RAF Airman "Who Brought Communities Together" Dies At 28
An RAF airman, who died this month after a battle with bowel cancer, has been commended by senior officials, who said the force was 'honoured to be able to call him one of our own'.
Shahbaz Saleem labelled the hospice in which he spent his final weeks a 'Heaven on Earth,' after being informed that he had just days to live in late November.
Thousands attended the funeral of the 28-year-old father of two, who died on December 21st having raised over £17,000 for Pendleside Hospice, where he received palliative care in his last few weeks.
RAF Squadron Leader Matt Kingsman was quoted as saying in the Burnley Express:
"Shabz's family have every right to be exceptionally proud of everything he has achieved and the inspirational man he was. The Royal Air Force is honoured to be able to call him one of our own, and we thank him for [his] loyal and exceptional service."
Shahbaz's family, meanwhile, spoke about how they were touched by the number of people who came to pay their respects.
His brother Shahzad paid tribute to the support received from the RAF community and Shahbaz's time in the Air Force:
"The service, the ceremony from the RAF, and everything that the mosque did - it sums up Shabz. He was all about inter-faith and raising awareness - building bridges - between communities and faiths and he did just that even after he was gone.
"I was so proud of what he's achieved not just in life, but even after his death. He brought communities together. I looked around and saw people from all walks of life and that was truly remarkable and sums up my brother."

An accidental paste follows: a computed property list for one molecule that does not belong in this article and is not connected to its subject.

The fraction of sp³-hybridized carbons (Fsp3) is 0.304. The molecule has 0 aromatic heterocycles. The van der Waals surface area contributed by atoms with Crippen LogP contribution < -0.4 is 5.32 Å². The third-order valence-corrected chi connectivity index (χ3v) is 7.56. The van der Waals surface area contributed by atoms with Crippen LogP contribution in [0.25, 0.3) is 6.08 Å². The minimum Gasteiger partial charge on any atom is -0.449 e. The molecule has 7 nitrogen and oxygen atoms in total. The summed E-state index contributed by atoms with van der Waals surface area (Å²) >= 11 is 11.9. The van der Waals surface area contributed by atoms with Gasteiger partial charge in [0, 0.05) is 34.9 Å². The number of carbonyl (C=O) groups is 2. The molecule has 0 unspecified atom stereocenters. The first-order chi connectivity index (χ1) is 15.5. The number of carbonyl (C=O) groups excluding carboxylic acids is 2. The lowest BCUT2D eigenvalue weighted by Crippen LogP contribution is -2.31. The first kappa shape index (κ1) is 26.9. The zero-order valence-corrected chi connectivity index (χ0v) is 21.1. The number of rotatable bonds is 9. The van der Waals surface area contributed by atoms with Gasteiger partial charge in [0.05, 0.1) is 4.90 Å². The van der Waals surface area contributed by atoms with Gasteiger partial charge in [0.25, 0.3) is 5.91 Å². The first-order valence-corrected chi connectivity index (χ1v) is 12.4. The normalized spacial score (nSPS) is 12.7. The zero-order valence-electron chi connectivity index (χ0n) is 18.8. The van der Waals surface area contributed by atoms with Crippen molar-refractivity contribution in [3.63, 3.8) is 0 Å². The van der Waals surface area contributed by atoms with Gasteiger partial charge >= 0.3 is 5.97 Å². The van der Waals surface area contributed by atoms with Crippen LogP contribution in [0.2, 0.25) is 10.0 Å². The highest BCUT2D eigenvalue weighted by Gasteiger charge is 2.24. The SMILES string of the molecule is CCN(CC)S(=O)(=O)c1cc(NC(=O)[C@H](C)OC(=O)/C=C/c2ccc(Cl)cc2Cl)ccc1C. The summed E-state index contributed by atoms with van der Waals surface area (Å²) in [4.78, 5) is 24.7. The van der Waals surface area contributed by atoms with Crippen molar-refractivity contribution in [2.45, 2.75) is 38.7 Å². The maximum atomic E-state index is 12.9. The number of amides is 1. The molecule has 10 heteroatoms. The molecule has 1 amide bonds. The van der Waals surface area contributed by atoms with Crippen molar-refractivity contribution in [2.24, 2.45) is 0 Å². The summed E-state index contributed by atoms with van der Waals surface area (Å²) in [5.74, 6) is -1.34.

After nine and a half years in the Royal Air Force, Shahbaz was granted a military burial. The funeral was held at Ghousia Mosque in Nelson, after which he was given a guard of honour by RAF Leeming personnel, while 'The Last Post' was played.
RAF Leeming Station Commander, Group Captain David Arthurton, who laid a wreath at Shahbaz’s grave, said:
"Shahbaz was [a] remarkable young man who always put others before himself. He was the epitome of the Royal Air Force airman, and he will be sorely missed."
His brother emphasised the importance of the funeral's RAF element, saying:
"My brother was a proud RAF airman; my elder brother was in the RAF before him and, when Shahbaz was 11-years-old, he used to try on my brother's Number One uniform. He'd look in the mirror and say 'When I grow up, I'm going to be an aircraftman.' He did us so proud."
Shahzad said of the service’s overwhelming turnout:
"We were so proud as a family to see how many hearts Shahbaz’s has touched. It gave us an extra bit of comfort - we knew my brother was terminal but as soon as he passed away it came as a massive shock, so knowing that all these people were coming down to pay their respects and offer condolences gave us comfort and showed that this particular chap was a true friend of God."